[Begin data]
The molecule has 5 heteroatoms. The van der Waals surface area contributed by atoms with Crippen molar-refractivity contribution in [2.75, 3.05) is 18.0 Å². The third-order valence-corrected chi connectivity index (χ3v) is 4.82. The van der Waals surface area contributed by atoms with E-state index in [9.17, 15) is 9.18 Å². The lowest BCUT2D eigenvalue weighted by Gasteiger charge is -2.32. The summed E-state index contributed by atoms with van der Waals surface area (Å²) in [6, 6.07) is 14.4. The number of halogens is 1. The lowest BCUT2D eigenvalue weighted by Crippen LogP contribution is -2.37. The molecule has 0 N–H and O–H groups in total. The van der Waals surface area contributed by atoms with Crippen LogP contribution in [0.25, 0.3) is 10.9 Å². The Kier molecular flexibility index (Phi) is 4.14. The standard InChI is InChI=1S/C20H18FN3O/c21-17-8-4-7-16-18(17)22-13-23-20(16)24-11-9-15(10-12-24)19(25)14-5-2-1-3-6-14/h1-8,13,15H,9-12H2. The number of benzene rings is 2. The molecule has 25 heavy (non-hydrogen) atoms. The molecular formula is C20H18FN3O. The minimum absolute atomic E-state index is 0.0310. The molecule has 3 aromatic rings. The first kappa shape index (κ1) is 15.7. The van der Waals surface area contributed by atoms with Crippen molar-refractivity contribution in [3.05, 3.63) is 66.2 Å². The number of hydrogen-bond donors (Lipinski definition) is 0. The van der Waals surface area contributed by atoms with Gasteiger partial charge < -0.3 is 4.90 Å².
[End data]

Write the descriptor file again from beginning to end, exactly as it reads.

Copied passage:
The molecule has 5 heteroatoms. The van der Waals surface area contributed by atoms with Crippen molar-refractivity contribution in [2.75, 3.05) is 18.0 Å². The third-order valence-corrected chi connectivity index (χ3v) is 4.82. The van der Waals surface area contributed by atoms with E-state index in [9.17, 15) is 9.18 Å². The lowest BCUT2D eigenvalue weighted by Gasteiger charge is -2.32. The summed E-state index contributed by atoms with van der Waals surface area (Å²) in [6, 6.07) is 14.4. The number of halogens is 1. The lowest BCUT2D eigenvalue weighted by Crippen LogP contribution is -2.37. The molecule has 0 N–H and O–H groups in total. The van der Waals surface area contributed by atoms with Crippen LogP contribution in [0.25, 0.3) is 10.9 Å². The Kier molecular flexibility index (Phi) is 4.14. The standard InChI is InChI=1S/C20H18FN3O/c21-17-8-4-7-16-18(17)22-13-23-20(16)24-11-9-15(10-12-24)19(25)14-5-2-1-3-6-14/h1-8,13,15H,9-12H2. The number of benzene rings is 2. The molecule has 25 heavy (non-hydrogen) atoms. The molecular formula is C20H18FN3O. The minimum absolute atomic E-state index is 0.0310. The molecule has 3 aromatic rings. The first kappa shape index (κ1) is 15.7. The van der Waals surface area contributed by atoms with Crippen molar-refractivity contribution in [3.05, 3.63) is 66.2 Å². The number of hydrogen-bond donors (Lipinski definition) is 0. The van der Waals surface area contributed by atoms with Gasteiger partial charge < -0.3 is 4.90 Å².